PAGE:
Responding to audience questions, he does not see a quick switch to air or propane fracking, due to technical and safety limitations.
He acknowledged that drill cuttings contained in fracking fluid can contain high levels of radioactivity, lamenting that no one is currently studying that issue.
Radon, too, is released during the gas production phase, he explained. It’s an odorless, colorless, tasteless, naturally occurring gas that can harm health but has mostly affected workers near wells, he said.
As for drinking water wells, Ingraffea urged listeners to get the highest level of testing conducted prior to drilling beginning (such tests cost about $1,000, he said).
If wells are contaminated, he told the crowd that they can be cleaned up, depending on the type and extent of contamination.
Of great interest to the audience was Ingraffea’s statement that studies have linked minor earthquakes in Texas with drilling in the gas-rich Barnett Shale – specifically due to deep well injections of waste fluids.
Back in New York, he worries more about the state Department of Environmental Conservation not having enough staff to handle the enormous amount of drilling permits expected to be applied for once the state finishes rewriting its rules.
Health effects warrant further study
Dr. Adam Law was the next speaker, an endocrinologist hailing from Cayuga Medical Center in Ithaca.
He remains unconvinced that there is enough scientific info on health impacts to allow drilling to move forward and is an advocate of prohibiting drilling until health studies are complete.
For that to happen, more industry cooperation is needed, said Law, especially in releasing the contents of fracking fluids.
“How can we look for toxicological information if we don’t know what’s being put in the ground?” he pointed out.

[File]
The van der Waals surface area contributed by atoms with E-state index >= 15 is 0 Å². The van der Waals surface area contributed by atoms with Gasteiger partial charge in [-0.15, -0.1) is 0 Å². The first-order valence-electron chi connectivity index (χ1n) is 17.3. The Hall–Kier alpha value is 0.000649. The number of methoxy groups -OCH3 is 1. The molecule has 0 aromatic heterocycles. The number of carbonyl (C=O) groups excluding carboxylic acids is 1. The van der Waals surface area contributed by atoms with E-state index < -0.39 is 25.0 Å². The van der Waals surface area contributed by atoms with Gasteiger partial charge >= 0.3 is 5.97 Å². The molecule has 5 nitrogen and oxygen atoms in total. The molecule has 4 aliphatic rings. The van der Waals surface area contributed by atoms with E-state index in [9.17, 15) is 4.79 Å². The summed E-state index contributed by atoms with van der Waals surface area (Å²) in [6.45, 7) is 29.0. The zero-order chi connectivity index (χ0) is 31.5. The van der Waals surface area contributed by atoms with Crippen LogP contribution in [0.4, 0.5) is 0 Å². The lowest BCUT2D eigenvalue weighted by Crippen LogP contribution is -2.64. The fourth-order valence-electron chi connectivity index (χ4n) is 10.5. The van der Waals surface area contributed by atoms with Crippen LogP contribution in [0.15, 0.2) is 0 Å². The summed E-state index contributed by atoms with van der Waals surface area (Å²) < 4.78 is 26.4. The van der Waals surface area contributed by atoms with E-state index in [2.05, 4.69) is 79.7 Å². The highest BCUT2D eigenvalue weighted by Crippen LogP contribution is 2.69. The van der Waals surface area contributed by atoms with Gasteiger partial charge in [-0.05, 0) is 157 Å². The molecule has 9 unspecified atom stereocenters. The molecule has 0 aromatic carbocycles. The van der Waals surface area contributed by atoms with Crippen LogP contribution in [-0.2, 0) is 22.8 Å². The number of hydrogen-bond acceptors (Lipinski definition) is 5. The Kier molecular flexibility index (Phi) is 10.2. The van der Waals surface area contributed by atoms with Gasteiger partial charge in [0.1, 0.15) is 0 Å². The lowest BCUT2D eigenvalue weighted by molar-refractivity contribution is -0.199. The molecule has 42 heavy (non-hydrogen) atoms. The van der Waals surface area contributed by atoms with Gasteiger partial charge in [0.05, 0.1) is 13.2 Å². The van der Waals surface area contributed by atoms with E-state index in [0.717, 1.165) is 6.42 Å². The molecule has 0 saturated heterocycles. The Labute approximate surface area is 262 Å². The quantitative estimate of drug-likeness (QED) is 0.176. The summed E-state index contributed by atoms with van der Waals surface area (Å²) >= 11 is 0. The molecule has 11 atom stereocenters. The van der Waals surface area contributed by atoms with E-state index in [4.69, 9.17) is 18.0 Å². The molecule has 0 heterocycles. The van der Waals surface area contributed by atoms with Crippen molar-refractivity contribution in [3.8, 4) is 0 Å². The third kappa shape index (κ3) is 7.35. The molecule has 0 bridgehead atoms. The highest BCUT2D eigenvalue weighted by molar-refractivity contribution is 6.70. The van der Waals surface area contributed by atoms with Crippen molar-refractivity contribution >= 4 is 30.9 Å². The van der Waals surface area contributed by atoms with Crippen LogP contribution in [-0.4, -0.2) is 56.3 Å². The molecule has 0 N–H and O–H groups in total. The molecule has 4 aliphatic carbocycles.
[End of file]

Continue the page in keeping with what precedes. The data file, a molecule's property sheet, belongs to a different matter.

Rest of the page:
Utilizing examples through a slideshow, Law built a case that the human body is an extremely sensitive system that can suffer from even tiny amounts of chemicals diluted in thousands of gallons of water.
“The [fracking] brine is not really water,” he remarked, noting the presence of chlorides, heavy metals and toxins.
He also mentioned air pollution from increased truck traffic and diesel machine operation.
“Our whole region is going to be turned into an industrial zone,” he warned.
His advocacy for tighter regulations and further study of the gas industry is based on the “Precautionary Principle”: don’t undertake an activity where there is reasonable suspicion that it can harm the public health and the environment until it is scientifically demonstrated that such harm can be avoided.
“I have great concerns about this,” he acknowledged of drilling.
So much so that he got the members of the Tompkins County Medical Society in his hometown to advocate for a moratorium, followed by a petition signed by 70 upstate physicians.
In Tuesday’s paper: The Natural Resources Defense Council and Chesapeake Energy Corp give their views.
For a complete video of the forum and another that preceded it, log on to the county’s website at
Officials are planning one more free forum – on drilling’s economic and community impacts – on Thursday, August 19 at 5:45 p.m., again at the Monticello High School.